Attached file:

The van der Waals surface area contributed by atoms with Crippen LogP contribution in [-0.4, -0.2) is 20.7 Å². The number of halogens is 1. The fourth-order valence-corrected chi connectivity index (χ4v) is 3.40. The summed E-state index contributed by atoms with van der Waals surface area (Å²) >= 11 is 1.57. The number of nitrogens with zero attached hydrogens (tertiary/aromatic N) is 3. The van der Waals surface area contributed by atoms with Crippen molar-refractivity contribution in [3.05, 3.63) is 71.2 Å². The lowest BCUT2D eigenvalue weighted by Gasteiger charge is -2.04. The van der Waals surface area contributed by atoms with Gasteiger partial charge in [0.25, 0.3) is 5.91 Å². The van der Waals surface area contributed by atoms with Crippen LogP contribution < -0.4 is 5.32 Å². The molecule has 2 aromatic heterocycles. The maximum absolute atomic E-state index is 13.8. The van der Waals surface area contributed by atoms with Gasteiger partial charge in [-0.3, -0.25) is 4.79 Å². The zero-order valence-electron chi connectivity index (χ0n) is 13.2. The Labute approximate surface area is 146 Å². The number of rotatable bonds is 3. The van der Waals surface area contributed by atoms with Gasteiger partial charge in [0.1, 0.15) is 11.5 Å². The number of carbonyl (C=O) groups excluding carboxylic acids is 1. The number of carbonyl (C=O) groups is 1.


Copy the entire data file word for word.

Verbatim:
The van der Waals surface area contributed by atoms with Crippen LogP contribution in [-0.4, -0.2) is 20.7 Å². The number of halogens is 1. The fourth-order valence-corrected chi connectivity index (χ4v) is 3.40. The summed E-state index contributed by atoms with van der Waals surface area (Å²) >= 11 is 1.57. The number of nitrogens with zero attached hydrogens (tertiary/aromatic N) is 3. The van der Waals surface area contributed by atoms with Crippen molar-refractivity contribution in [3.05, 3.63) is 71.2 Å². The lowest BCUT2D eigenvalue weighted by Gasteiger charge is -2.04. The van der Waals surface area contributed by atoms with Gasteiger partial charge in [0.25, 0.3) is 5.91 Å². The van der Waals surface area contributed by atoms with Crippen LogP contribution < -0.4 is 5.32 Å². The molecule has 2 aromatic heterocycles. The maximum absolute atomic E-state index is 13.8. The van der Waals surface area contributed by atoms with Gasteiger partial charge in [-0.3, -0.25) is 4.79 Å². The zero-order valence-electron chi connectivity index (χ0n) is 13.2. The Labute approximate surface area is 146 Å². The number of rotatable bonds is 3. The van der Waals surface area contributed by atoms with Gasteiger partial charge in [0.1, 0.15) is 11.5 Å². The number of carbonyl (C=O) groups excluding carboxylic acids is 1. The number of carbonyl (C=O) groups is 1.